AN historic Gourock church will re-open this Sunday for the first time in six months.

Reverend David Burt, of Old Gourock & Ashton will welcome more than 70 parishioners to his service at 10am.

The church has been professionally deep cleaned prior to the big re-opening.

Reverend Burt says he is delighted that he will see some of his parishioners back in person.

He told the Telegraph: "It's a start - we've got to start somewhere.

"It's been a long time coming.

"My mother remembers the war years and she said at least the churches were open and people got together.

"The isolation during lockdown was the most difficult thing for people."

Reverend Burt said he found it difficult not being able to see and meet with his flock.

He said: "It's been really hard when the only route open to you is to use the phone, especially organising funerals and not being able to meet people before the funeral itself.

"You miss the contact with people and being able to see them."

David said he didn't believe the lockdown would have lasted so long and admits he is concerned about the potential repercussions.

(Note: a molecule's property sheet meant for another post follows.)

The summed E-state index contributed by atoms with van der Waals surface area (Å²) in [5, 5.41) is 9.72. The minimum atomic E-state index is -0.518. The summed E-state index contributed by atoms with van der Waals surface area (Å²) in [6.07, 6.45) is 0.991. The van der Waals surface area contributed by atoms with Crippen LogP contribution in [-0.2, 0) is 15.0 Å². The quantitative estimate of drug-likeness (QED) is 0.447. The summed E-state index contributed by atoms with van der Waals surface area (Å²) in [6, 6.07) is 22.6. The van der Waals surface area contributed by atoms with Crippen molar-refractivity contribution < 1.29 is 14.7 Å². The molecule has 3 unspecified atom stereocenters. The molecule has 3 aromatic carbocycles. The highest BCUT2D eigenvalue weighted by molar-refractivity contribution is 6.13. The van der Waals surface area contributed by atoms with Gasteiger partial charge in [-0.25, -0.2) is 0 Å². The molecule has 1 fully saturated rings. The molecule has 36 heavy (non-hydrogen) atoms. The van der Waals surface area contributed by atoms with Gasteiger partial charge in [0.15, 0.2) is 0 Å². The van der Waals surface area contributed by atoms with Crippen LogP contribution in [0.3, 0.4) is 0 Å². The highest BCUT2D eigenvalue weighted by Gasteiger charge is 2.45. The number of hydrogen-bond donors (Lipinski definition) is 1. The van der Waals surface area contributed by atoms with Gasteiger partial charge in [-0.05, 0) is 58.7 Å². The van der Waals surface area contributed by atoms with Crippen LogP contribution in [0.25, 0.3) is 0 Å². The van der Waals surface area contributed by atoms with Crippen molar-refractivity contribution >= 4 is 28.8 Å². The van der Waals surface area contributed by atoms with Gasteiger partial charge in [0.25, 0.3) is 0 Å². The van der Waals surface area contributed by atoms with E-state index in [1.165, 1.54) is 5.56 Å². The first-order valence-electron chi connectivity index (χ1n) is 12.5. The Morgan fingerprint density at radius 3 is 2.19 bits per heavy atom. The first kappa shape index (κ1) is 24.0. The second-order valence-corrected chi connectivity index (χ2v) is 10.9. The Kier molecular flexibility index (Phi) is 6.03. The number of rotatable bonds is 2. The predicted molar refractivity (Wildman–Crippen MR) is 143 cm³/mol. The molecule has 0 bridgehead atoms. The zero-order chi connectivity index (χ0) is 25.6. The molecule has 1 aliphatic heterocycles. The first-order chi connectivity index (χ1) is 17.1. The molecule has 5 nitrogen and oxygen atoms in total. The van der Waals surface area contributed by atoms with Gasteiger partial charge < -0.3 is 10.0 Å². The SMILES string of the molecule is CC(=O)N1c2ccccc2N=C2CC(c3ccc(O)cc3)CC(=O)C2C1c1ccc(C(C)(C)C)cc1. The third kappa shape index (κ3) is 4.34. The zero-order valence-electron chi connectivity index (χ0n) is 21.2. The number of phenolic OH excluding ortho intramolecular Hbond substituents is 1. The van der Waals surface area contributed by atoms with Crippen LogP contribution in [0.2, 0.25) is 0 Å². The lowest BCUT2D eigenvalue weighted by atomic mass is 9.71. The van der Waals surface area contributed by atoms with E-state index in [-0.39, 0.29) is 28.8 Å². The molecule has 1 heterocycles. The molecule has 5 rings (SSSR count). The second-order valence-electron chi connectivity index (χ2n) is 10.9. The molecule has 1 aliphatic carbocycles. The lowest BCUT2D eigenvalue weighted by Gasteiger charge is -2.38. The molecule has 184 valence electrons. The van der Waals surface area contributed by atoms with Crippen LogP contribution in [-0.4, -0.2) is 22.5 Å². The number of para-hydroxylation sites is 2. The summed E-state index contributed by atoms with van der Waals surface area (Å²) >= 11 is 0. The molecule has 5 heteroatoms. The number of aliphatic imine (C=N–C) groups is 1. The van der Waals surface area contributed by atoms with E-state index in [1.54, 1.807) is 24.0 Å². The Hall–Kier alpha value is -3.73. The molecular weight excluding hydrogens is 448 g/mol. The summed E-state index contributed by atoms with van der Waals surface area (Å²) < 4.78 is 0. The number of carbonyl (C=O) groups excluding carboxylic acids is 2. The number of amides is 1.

He said: "I didn't think we would have been closed as long as six months.

"I am worried there is a real reticence about people coming back and that what they are coming back to, is not what they know.

"There is no singing and everything is to be on a screen, although we will have an organist and people can quietly hum behind their masks."

Pews have been taped off and there is a one way system in place.

The church itself is allowed 50 people inside, with an additional 24 in the hall, where services will be screened.

Members of the congregation must use a hand sanitiser when they come in and wear face coverings.

Rev Burt says he has a very strong team who have been working hard to prepare the church for re-opening.

He said: "The congregation has been brilliant and the Kirk Session has been keeping in contact with everyone through Whatsapp groups."

Reverend Burt has been using Facebook and videoconferencing facility Zoom for live worship at the church and weekly coffee mornings.

This will continue as there has been a strong take up online and it is being used as a way to keep in touch with those who are unable to attend church.

David said: "The key thing we are missing is community, the congregation being together."

Congregation members are reminded that places at Sunday services must be booked in advance.